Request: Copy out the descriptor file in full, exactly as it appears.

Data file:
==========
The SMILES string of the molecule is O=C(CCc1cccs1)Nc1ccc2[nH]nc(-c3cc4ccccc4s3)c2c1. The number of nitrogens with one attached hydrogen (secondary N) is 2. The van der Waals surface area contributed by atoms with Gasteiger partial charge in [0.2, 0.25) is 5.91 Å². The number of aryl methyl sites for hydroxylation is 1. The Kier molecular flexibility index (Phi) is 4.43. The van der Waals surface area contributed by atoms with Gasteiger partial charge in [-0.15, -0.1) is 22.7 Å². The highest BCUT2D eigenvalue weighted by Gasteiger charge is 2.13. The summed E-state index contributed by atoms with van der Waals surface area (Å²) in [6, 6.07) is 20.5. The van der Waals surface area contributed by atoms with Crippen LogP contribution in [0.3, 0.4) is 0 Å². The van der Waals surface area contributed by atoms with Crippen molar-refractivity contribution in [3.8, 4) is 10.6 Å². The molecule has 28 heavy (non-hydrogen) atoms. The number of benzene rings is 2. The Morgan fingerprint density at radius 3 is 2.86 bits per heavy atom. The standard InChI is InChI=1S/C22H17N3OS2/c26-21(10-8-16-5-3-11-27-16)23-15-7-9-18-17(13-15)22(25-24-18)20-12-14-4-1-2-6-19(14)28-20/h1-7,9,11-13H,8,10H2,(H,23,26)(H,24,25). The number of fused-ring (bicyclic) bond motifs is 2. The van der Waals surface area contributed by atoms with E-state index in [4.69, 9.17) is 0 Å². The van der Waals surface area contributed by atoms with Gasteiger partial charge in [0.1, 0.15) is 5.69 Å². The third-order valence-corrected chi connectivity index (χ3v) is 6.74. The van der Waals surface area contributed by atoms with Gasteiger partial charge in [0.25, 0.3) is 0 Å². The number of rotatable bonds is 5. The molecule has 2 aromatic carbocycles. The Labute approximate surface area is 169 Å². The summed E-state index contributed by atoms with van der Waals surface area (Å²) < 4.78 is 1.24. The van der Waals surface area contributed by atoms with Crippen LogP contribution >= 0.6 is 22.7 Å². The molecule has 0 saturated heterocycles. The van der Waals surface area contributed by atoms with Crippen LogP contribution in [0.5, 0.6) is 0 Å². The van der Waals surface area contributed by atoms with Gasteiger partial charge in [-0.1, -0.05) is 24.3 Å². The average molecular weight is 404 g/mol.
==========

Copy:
The SMILES string of the molecule is O=C(CCc1cccs1)Nc1ccc2[nH]nc(-c3cc4ccccc4s3)c2c1. The number of nitrogens with one attached hydrogen (secondary N) is 2. The van der Waals surface area contributed by atoms with Gasteiger partial charge in [0.2, 0.25) is 5.91 Å². The number of aryl methyl sites for hydroxylation is 1. The Kier molecular flexibility index (Phi) is 4.43. The van der Waals surface area contributed by atoms with Gasteiger partial charge in [-0.15, -0.1) is 22.7 Å². The highest BCUT2D eigenvalue weighted by Gasteiger charge is 2.13. The summed E-state index contributed by atoms with van der Waals surface area (Å²) in [6, 6.07) is 20.5. The van der Waals surface area contributed by atoms with Crippen LogP contribution in [0.3, 0.4) is 0 Å². The van der Waals surface area contributed by atoms with Crippen molar-refractivity contribution in [3.8, 4) is 10.6 Å². The molecule has 28 heavy (non-hydrogen) atoms. The number of benzene rings is 2. The Morgan fingerprint density at radius 3 is 2.86 bits per heavy atom. The standard InChI is InChI=1S/C22H17N3OS2/c26-21(10-8-16-5-3-11-27-16)23-15-7-9-18-17(13-15)22(25-24-18)20-12-14-4-1-2-6-19(14)28-20/h1-7,9,11-13H,8,10H2,(H,23,26)(H,24,25). The number of fused-ring (bicyclic) bond motifs is 2. The van der Waals surface area contributed by atoms with E-state index in [4.69, 9.17) is 0 Å². The van der Waals surface area contributed by atoms with Gasteiger partial charge in [0.1, 0.15) is 5.69 Å². The third-order valence-corrected chi connectivity index (χ3v) is 6.74. The van der Waals surface area contributed by atoms with Gasteiger partial charge in [0.25, 0.3) is 0 Å². The number of rotatable bonds is 5. The molecule has 2 aromatic carbocycles. The Labute approximate surface area is 169 Å². The summed E-state index contributed by atoms with van der Waals surface area (Å²) < 4.78 is 1.24. The van der Waals surface area contributed by atoms with Crippen LogP contribution >= 0.6 is 22.7 Å². The molecule has 0 saturated heterocycles. The van der Waals surface area contributed by atoms with Crippen LogP contribution in [0.5, 0.6) is 0 Å². The van der Waals surface area contributed by atoms with Gasteiger partial charge in [-0.1, -0.05) is 24.3 Å². The average molecular weight is 404 g/mol.